Understanding and avoiding efflorescence

July 1, 2006
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We have all seen it. That chalky white powdery residue that is evident on newer brick and block masonry projects. Unfortunately, it can also occur on newer stone installations as well. That chalky white powdery residue is called efflorescence.

Efflorescence is a natural occurrence when using cement-based products subject to exterior or wet environments. Efflorescence is crystallization of soluble slats that are carried to the surface of the stone or grout joints. There are three things that need to occur in order for efflorescence to manifest itself.

1. Presence of soluble salts in any of the following:
  • The substrate.
  • Water used on site.
  • High sodium chloride content, caused by water softeners often used in conjunction with wells.
  • High sodium chloride content in concrete accelerators.
  • Setting bed or installation materials.
  • Finish materials.
  • Close proximity of the project to a source of soluble salts.
2. A vehicle to carry the salts to the surface (e.g. moisture flowing through the installation system). This can occur when penetrations and wall caps are not detailed correctly. If moisture can be controlled, even if the salts exist, they may never make it to the surface.

3. A mechanism that can “draw” the salts to the surface. Usually, moisture will travel from cooler environments to warmer environments. This can occur in exterior applications when the sun shines and warms the surface of the stone. The moisture will be drawn to the surface as it carries the soluble salts with it. The salts will then crystallize and be deposited on the surface of the stone or grout joints. This phenomenon can also occur in indoor applications when moisture travels from the cooler areas beneath a concrete slab to the warmer air above the slab. H.V.A.C. systems can also help to draw these salts to the surface. Normal atmospheric humidity and temperature variations can be enough to draw efflorescence to the surface.

Efflorescence is generally a temporary condition that may diminish over time as the soluble salts work their way out of the substrate and setting system. It is important to note that in some cases, this condition could persist. Until then, the efflorescence may be cleaned using a commercial cleaning solution and a stiff bristle brush.

You can contact a manufacturer of these types of products for additional information on their use. It is always a good idea to conduct a test area with the cleaner and the stone to verify results and to ensure that no damage occurs to the stone finish.

There are also many industry-related documents and papers that have been published on this topic. Some of the better ones are published by the Materials and Methods Standards Association (MMSA), the Ceramic Tile Institute of America (CTIOA), the National Tile Contractors Association (NTCA) and the Marble Institute of America (MIA). These organizations publish information on the causes, remedies and means to prevent efflorescence.

As a point of clarification, we want to point out that, at times, efflorescence is misdiagnosed as latex leaching. These are not the same conditions. They are two distinctly different situations caused by two very different sets of circumstances. You can also find information on latex leaching through the same industry organizations listed above.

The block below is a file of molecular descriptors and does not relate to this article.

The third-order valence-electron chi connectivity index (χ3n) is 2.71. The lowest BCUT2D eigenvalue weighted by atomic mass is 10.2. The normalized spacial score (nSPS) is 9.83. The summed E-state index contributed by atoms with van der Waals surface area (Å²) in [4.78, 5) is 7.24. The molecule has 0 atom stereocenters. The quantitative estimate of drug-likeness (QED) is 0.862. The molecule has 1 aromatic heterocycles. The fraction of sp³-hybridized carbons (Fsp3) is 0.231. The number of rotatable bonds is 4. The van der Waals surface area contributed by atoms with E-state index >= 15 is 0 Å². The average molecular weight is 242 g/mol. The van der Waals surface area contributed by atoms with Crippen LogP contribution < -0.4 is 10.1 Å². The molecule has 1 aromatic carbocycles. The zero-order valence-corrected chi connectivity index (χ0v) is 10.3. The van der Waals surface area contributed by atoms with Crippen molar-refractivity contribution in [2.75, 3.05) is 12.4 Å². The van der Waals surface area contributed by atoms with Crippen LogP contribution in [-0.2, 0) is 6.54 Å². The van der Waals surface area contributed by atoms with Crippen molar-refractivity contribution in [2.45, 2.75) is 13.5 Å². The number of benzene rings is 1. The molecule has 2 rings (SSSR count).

There are a few things that can be done on a project to help reduce the potential for efflorescence. We mentioned previously that controlling the passage of moisture through the installation is a great way to alleviate this problem. The use of an appropriate waterproofing membrane in wet areas and exterior applications is a great place to start, especially when it comes to exterior stone facade applications. Proper detailing at parapet wall caps, flashing details at penetrations, windows and doors, and the insertion of appropriate weeps also help to reduce infiltration of water and subsequently efflorescence.

The use of good quality installation materials is another way to reduce the potential for this problem. The better the raw materials; the less chance for the presence of soluble salts and other undesirable elements in the installation materials. Factory and quality controlled pre-bagged mortars and additives will always be better than site-mixed mortars in this regard. The use of latex additives for the mortar beds also helps to encapsulate the free salts that may be present in the system.

Lastly, the type of grout used can also affect the amount of efflorescence that occurs. There are new types of grouts that can be used with stone that will not experience all of the typical inherent problems that Portland cement-based grouts do. Some of these products include a unique cross-linking technology grout and various epoxy-based grouts. One of the advantages to the cross-linking technology grout is that it contains no Portland cement, which can lead to efflorescence, mottling and other color problems associated with Portland cement-based grouts. If the cement-based components are taken out of the installation system, then the potential for efflorescence is further reduced. This also applies to the waterproofing membranes and adhesive mortars.

To summarize, the efflorescence problem may never be eliminated. However, it can be controlled and contained, and measures can be taken to drastically reduce the potential for its occurrence. Good installation practices and the use of good quality installation products go a long way to producing a problem-free installation.

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